TeeVee Awards '04: Worst Actor
This is relevant to this year’s Worst Actor award because David Caruso inevitably makes us think of vampiric carrots. It’s an unfair association, we know, but we can’t shake it. However, Caruso’s not getting this award because he causes us to conflate our Bram Stoker and Betty Crocker references — on purely aesthetic grounds, he’s no uglier than, say, Neal McDonough or James Van der Beek or the grown-up Fred Savage. He’s getting the award because it’s his acting that inspires vampire associations.
For those of you fortunate enough to find something else to do with your Monday nights — leading a life of quiet religious fulfillment or rambunctious, debauched emptiness, mastering such complicated technology as the “play” button on your TiVo, turning in early so you can milk Flossie and the other girls at 4 a.m. — here’s a quick explanation of what Caruso’s doing to earn our contempt. He’s playing the lead investigator on CSI: Miami, a preening, supercilious blowhard with a messiah complex that most religious cult leaders can only dream of cultivating.
In the abstract, we don’t object to Caruso’s Horatio Caine as a character. If every protagonist were a selfless moral exemplar, shows would be boring. Flawed protagonists are interesting protagonists, and if Caruso played Horatio as someone who is deluded, self-important and tolerable only because he’s useful around a corpse, he wouldn’t be getting this award. Instead, Caruso plays Horatio as God’s chosen detective, someone who read Lewis Carroll’s “‘I’ll be judge, I’ll be jury,’ said the cunning old Fury: ‘I’ll try the whole cause and condemn you to death.’” and thought, “There’s my role model.” His Horatio is moral monomania accessorized with a number of creepy tics: hovering over other characters like a vulture who can’t decide whether or not he’s hungry; standing around looking as if he’s minutes away from using a laser death stare on whomever irritates him, and drawling in a bored and contemptuous tone. The whole package is off-putting — and weirdly out of kilter with the way the character’s written; read a CSI: Miami script, and Horatio comes off as someone who’s smart, self-aware and genuinely driven by his character flaws. Watch the same episode and you’re waiting for Horatio to take a shortcut to a crime scene by trotting across Biscayne Bay. Caruso gives the impression that he either can’t stand the character or can’t stand his job, and doing his best to share the pain with the rest of us.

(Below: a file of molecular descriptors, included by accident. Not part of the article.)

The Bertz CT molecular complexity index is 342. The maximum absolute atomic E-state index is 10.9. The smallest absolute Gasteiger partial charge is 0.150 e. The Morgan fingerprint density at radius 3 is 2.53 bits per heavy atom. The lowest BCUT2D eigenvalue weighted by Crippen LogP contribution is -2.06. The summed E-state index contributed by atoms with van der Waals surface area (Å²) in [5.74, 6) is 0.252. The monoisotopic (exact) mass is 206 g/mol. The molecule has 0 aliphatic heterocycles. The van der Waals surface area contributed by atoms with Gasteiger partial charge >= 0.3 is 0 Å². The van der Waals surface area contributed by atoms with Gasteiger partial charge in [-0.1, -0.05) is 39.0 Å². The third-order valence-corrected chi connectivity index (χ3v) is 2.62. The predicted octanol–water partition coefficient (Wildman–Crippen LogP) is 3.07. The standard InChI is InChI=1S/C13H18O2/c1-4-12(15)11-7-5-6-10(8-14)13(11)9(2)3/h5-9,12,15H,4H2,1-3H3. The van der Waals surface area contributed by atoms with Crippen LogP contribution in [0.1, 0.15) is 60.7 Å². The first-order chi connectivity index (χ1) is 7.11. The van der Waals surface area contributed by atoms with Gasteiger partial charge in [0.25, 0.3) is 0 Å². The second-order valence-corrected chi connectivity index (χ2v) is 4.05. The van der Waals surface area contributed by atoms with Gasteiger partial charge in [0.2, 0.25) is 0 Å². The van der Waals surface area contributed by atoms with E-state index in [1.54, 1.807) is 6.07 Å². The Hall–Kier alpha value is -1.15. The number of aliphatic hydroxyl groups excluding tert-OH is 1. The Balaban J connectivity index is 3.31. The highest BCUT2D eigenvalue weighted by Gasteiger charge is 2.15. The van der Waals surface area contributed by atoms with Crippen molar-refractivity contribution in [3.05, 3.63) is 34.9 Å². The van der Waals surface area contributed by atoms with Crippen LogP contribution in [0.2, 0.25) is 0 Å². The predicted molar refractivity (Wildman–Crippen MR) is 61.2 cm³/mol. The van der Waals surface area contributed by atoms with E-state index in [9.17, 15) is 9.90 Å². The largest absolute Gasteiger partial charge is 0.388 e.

Even worse, he contributes nothing to the show’s ensemble. When we gave Marg Helgenberger the nod for Best Actress two years ago, it was not, as legions of rabid William Petersen fans accused, because we were blinded by her snoobs. Instead, it was because she was the crucial element in making that ensemble cast gel and in bringing out the best in her coworkers. Caruso had the potential to impress us all by rising to the challenge and lifting the CSI: Miami cast beyond its biggest handicaps: Worst Actress winner 2003 Kim Delaney and two-time Worst Actress winner Emily Procter. We know he could have done it: he was the only watchable thing in Proof of Life, and he has turned in fine ensemble work in other pieces.
Yet instead of contributing to the cast’s greater good and using his talent to elevate the show as a whole, Caruso’s managed to leave CSI: Miami’s largely unremarkable cast drifting on its own while simultaneously tainting every scene he’s in. If Marg Helgenberger’s the chocolate sauce at the CSI fondue party — making her fruity castmates even better while remaining the best thing about the course — then David Caruso’s the tabasco at the spin-off’s fiesta night: properly used, in the right doses, he could be a real asset. Now, however, he’s ruining the taste of everything else.
So for misinterpreting his character and dragging down everyone else, we give Caruso the Worst Actor award. Would that it were actually a stake through his carroty-vampire character instead.
Additional contributions to this article by: Lisa Schmeiser.
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